Saccharomyces paradoxus

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A Microbial Biorealm page on the genus Saccharomyces paradoxus


Higher Order Taxa

Domain: Eukaryota
Kingdom: Fungi
Subkingdom: Dikarya
Phylum: Ascomycota
Subphylum: Saccharomycotina
Class: Saccharomycetes
Order: Saccharomycetales
Family: Saccharomycetaceae
Genus: Saccharomyces


Taxonomy of Saccharomyces paradoxus

Description and significance

Saccharomyces paradoxus is a yeast species which can be found living on the bark of deciduous trees worldwide. It is the closest relative of Saccharomyces cerevisiae, the most widely studied eukaryotic model organism. The two species diverged from a common ancestor species approximately 5 million years ago [1]. Unlike its sister species, which has been used for brewing and baking for millenia, S. paradoxus has no domestic uses and consequently has been relatively unaffected by human interaction. Nevertheless, the two species are very similar, and S. paradoxus can easily be cultured in a laboratory setting in a manner similar to S. cerevisiae. The non-domesticated S. paradoxus therefore is an attractive model organism for the study of the population genetics and genomics of wild yeast [9].

Genome structure

In its haploid form, S. paradoxus has 16 linear chromosomes, with a total genome length of approximately 12 million base pairs. Analysis of the genome sequence found an anticipated 8,908 protein-encoding genes. The genome is highly conserved when compared to its sister species, S. cerevisiae. In coding regions, its genome shares 90% of its identity with the genome of S. cerevisiae; in intergenic regions, 80% [1].

Artificially-created diploid F1 hybrids of S. cerevisiae and S. paradoxus are able to survive in culture; however, the haploid gamete daughter cells of the hybrid are not viable [2].

Cell structure, metabolism & life cycle

S. paradoxus is almost phenotypically indistinguishable from its closely-related counterpart, S. cerevisiae, in nearly all aspects of morphology, metabolism, and life cycle. However, it is a phylogenetically distinct species, as haploid gametes of S. paradoxus and S. cerevisiae cannot combine into a viable diploid hybrid organism [5].

Cell Structure

S. paradoxus is a unicellular fungus with a chitinous cell wall. Externally, it appears spherical or ellipsoid in shape, with a diameter of 1-5 micrometers, dependent upon life cycle phase. Internally, it possesses a membrane-bound nucleus, a cytoskeleton, and mitochondria, as is typical for any eukaryotic organism [7].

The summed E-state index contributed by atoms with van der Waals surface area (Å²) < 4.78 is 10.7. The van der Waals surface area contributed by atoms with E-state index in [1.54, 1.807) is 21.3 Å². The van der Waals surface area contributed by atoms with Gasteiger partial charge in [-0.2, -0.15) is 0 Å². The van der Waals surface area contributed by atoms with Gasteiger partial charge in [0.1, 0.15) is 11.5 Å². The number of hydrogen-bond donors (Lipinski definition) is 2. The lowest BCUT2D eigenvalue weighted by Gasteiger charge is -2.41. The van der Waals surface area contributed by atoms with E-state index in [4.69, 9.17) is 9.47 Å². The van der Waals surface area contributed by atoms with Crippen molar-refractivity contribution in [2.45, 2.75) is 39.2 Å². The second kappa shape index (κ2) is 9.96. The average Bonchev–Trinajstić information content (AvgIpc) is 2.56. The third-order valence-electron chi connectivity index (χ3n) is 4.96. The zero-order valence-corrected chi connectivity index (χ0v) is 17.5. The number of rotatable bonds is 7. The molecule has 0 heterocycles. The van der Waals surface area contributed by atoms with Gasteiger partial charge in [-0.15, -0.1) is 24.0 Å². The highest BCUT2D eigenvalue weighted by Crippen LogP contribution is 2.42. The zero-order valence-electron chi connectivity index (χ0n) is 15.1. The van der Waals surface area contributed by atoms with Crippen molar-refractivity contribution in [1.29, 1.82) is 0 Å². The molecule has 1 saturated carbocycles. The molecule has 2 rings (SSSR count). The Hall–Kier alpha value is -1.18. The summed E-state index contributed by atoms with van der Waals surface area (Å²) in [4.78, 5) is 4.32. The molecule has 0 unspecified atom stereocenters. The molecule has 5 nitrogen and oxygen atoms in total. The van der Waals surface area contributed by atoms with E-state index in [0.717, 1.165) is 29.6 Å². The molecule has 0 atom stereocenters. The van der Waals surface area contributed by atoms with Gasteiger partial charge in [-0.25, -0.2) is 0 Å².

S. paradoxus is a chemoorganotrophic organism, preferring glucose as a carbon source (though it possesses enzymes to convert certain other sugars into glucose.) It is capable of aerobic respiration via glycolysis and the TCA cycle, or ethanolic fermentation of glucose directly [7].

Life Cycle

S. paradoxus can exist in both haploid or diploid forms. In either state, asexual reproduction can occur through a mitotic process called budding, in which a daughter cell "bubbles out" from the mother cell. In the diploid state, sporulation can occur, a meiotic process in which a single diploid cell divides into four haploid spore. The spores themselves are capable of reproducing via budding in their haploid state, or fusing with other spores to form a diploid yeast cell [7]. This is rare, however, as gamete fusion occurs only about once in every 1000 generatons; reproduction is primarily asexual [9].

Ecology (including pathogenesis)

S. paradoxus is found in exudates of oak tree bark, and in samples of oak-associated soil [3]. It shares the same habitat with several other members of genus Saccharomyces (including S. cerevisiae,) all of which possess nearly identical metabolic requirements. It is theorized that competitive exclusion does not occur because each species possesses specialized glycolytic enzymes with differing optimal temperature ranges [4]. S. paradoxus grows optimally around 27-30 °C, markedly lower than the preferred temperature of 37 °C for S. cerevisiae [5].

It is not a known pathogen, though S. cerevisiae is known to cause disease in humans in rare instances [6].

Interesting feature

In a controlled study, the taste profile of Chardonnay wines fermented with wild strains of S. paradoxus compared favorably with a batch fermented with traditional brewer's yeast (S. cerevisiae), though S. cerevisiae was able to achieve a slightly higher terminal alcohol concentration [8].


[1] Kellis, M, et al. "Sequencing and comparison of yeast species to identify genes and regulatory elements." Nature. 2003 May 15; 423(6937):241-54.

[2] Grieg, D. "A Screen for Recessive Speciation Genes Expressed in the Gametes of F1 Hybrid Yeast." PLoS Genetics. 2007 February; 3(2): e21.

[3] Naumov, GI; Naumova, ES; Sniegowski, PD. "Saccharomyces paradoxus and Saccharomyces cerevisiae are associated with exudates of North American oaks." Canadian Journal of Microbiology. 1998 Nov; 44(11):1045-50.

[4] Gonçalves, P, et al. "Evidence for Divergent Evolution of Growth Temperature Preference in Sympatric Saccharomyces Species." PLoS ONE. 2011; 6(6): e20739.

[5] Sweeney, JY; Kuehne, HA; Sniegowski, PD. "Sympatric natural Saccharomyces cerevisiae and S. paradoxus populations have different thermal growth profiles." FEMS Yeast Research. 2004 Jan; 4(4-5):521-5.

[6] Muñoz, P, et al. "Saccharomyces cerevisiae fungemia: an emerging infectious disease." Clinical Infectious Diseases. 2005 Jun 1; 40(11):1625-34.

[7] Dickinson, JR; Schweizer, M. The Metabolism and Molecular Physiology of Saccharomyces cerevisiae. 2004. London: Taylor & Francis. Print.

[8] Orlic, S, et al. "Influence of indigenous Saccharomyces paradoxus strains on Chardonnay wine fermentation aroma." International Journal of Food Science & Technology. 2007; 42(1):95-101.

[9] Liti, G; Schacherer, J. "The rise of yeast population genomics." Comptes Rendus Biologies. 2011 Aug-Sep; 334(8-9):612-9.